The strange thing about stress is that we don’t always notice it. Sure, we say we’re really stressed when we’re busy, but the sense of actual stress affects the body subtly and without warning. It’s that sinking feeling in your stomach that makes your heart rate increase, causing you to sweat a bit more, and it’s difficult to focus on anything else except the cause of your stress.

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That’s why it can be so helpful when we’re reading for a big exam or preparing that major work presentation; it sharpens your minds a bit,and sends a strong signal to the slacker inside of you that this time, we’re in it to win it.

 

Here are a couple of tried and tested tips on how to use stress in controlled portions. You still get the benefits of a sharp and focused mind, but without all the constipating downsides.

 

Breathing Techniques

 

There’s a reason that meditation and yoga have been celebrated so much for their ability to decrease stress; the secret is all in the breathing.

 

A stressed-out mind tends to ramble out on a solo adventure by leaping from one thought to another, making it impossible for you to gain the benefits of being able to concentrate a bit better.

 

Learn proper breathing techniques, even if you’re not chronically stressed, and you may be able to silence your mind for a few minutes – and it will come in handy right before the big exam or presentation as well. Focus on breathing deeply, count your way to 4, hold it for a second, and exhale for a count of 4.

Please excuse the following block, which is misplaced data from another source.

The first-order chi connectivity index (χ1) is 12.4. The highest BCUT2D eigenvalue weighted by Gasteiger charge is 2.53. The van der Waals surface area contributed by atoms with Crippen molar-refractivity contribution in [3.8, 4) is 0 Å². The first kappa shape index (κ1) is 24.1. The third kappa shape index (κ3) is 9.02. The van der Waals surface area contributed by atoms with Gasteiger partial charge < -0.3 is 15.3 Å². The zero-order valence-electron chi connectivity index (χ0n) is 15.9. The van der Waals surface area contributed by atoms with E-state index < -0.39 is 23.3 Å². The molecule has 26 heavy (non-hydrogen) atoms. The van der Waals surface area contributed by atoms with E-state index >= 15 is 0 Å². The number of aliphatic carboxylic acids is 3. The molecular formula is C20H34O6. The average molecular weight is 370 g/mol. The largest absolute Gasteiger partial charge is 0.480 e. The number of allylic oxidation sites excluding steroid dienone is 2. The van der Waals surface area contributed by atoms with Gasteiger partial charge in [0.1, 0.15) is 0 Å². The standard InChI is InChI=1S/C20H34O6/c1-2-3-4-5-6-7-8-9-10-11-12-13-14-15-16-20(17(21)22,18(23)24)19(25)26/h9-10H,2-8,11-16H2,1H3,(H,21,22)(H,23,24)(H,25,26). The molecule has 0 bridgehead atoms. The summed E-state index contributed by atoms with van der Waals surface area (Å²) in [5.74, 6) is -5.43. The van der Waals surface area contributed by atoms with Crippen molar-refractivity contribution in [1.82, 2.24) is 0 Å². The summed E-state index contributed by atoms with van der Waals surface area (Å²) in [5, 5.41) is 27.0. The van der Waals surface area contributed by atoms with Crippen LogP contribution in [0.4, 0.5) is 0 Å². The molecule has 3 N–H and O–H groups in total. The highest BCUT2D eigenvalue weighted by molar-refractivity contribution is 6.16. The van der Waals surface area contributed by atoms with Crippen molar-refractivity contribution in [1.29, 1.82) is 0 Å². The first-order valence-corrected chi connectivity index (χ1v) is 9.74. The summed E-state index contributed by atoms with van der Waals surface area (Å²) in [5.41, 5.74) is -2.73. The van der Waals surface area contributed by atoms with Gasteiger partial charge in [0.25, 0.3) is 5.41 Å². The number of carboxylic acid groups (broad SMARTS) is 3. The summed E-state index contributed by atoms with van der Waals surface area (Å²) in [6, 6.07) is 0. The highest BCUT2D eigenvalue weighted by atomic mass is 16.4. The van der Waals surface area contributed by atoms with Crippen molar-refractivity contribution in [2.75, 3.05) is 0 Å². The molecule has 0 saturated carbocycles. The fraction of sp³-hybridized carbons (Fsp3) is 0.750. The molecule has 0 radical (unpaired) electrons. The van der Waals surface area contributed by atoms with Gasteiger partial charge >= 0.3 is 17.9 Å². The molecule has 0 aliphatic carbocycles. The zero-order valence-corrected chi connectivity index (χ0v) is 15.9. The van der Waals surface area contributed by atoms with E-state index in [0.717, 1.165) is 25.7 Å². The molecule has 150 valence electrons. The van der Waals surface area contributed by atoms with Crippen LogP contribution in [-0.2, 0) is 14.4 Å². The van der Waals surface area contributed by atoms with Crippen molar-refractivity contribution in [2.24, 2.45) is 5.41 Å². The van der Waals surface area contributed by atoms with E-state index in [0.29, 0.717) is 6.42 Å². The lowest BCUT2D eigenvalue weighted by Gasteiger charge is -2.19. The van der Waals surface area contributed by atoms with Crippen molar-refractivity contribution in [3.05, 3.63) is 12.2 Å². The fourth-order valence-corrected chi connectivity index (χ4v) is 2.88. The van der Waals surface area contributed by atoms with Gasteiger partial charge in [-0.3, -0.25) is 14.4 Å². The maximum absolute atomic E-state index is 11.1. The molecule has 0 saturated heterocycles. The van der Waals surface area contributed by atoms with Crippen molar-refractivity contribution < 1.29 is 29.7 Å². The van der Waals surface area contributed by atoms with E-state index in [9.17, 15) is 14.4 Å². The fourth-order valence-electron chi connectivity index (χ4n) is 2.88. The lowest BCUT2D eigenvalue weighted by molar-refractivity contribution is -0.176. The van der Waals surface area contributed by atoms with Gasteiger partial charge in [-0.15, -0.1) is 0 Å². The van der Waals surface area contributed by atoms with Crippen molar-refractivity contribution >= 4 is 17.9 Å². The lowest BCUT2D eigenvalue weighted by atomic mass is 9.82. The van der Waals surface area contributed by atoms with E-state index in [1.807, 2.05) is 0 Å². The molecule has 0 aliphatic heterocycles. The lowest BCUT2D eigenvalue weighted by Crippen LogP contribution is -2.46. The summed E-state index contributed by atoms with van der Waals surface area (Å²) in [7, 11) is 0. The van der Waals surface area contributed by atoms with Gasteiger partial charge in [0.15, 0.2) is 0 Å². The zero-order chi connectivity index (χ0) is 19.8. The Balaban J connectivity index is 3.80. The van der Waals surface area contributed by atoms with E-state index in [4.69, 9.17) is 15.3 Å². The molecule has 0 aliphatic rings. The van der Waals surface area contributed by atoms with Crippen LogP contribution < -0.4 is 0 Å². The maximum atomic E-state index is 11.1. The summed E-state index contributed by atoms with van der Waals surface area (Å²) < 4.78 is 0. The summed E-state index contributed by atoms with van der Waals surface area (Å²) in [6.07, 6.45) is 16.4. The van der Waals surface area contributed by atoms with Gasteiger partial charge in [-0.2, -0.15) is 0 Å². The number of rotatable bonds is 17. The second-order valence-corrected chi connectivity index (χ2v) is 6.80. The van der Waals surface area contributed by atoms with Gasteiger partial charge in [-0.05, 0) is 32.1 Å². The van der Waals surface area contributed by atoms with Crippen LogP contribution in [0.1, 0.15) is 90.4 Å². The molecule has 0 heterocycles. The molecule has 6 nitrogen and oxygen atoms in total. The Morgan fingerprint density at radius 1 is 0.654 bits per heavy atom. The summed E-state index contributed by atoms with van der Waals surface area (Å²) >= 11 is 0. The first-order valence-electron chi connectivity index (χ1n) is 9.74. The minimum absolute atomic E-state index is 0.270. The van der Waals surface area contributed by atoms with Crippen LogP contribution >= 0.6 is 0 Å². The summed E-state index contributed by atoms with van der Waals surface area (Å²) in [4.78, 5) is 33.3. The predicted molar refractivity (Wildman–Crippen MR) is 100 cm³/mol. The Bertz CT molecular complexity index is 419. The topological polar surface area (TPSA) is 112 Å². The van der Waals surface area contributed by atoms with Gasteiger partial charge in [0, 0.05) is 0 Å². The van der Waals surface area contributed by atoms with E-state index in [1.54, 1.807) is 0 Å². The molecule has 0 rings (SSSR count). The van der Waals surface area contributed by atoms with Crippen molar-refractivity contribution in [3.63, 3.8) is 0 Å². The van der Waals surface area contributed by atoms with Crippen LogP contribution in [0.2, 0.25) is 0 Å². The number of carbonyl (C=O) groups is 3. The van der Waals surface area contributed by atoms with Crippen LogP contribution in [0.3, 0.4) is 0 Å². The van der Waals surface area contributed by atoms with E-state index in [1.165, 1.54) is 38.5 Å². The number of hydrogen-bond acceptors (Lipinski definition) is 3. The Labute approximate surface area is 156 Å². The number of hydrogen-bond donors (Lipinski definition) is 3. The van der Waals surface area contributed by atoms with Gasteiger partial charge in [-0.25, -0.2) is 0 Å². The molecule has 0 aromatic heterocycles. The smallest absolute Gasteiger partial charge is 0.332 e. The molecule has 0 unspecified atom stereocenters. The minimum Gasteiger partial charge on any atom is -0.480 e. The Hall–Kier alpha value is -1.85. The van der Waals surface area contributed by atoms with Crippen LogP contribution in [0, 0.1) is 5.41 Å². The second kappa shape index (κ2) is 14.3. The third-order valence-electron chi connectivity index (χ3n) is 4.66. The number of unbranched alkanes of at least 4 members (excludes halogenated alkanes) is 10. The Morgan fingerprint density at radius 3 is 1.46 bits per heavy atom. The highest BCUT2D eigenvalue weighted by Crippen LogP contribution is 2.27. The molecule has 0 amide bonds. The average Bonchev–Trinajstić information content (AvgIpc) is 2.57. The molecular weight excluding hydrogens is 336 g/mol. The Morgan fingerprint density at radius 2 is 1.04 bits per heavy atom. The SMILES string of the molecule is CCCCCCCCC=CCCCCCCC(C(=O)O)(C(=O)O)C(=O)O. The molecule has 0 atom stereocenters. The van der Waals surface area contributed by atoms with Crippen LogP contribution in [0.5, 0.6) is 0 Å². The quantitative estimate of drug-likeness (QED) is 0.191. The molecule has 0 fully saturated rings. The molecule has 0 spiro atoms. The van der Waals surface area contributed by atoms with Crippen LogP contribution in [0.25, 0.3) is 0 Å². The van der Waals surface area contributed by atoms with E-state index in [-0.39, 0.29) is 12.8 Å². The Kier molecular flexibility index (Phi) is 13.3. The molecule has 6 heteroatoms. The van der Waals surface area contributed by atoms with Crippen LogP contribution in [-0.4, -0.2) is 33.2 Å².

The more you’re able to bring your mind inwards rather than outwards, the easier it will be to silence your mind and feel your heart rate decrease slightly.

 

You’re likely to experience a few health problems if the stress has gone from acute to chronic, and it’s important to have a talk with your physician or GI doctors to keep the problem from getting worse.

 

The 4-7-8 Exercise

A favorite exercise among many doctors is the 4-7-8 breathing technique. Sit up straight and comfortably, placing the tip of your tongue against the back of your front teeth. It should stay there during the entire exercise.

 

Breathe in through your nose for a count of 4, hold it for a count of 7, and breathe out through your mouth for a count of 8, making that audible sound they tend to make in yoga classes. Repeat it 3 more times so that you’re completing 4 rounds in total.

 

Stress affects our bodies tremendously and even more so when it goes from acute to chronic. That’s when you should head off on a couple of weeks of meditation far into the forest and away from the noise of civilization – or just have a chat with your doctor, it’s up to you.

 

Use these techniques before you go to sleep too, by the way, to make it a bit easier to drift away.

 

Did you find these tips useful? How do you cope with stress?
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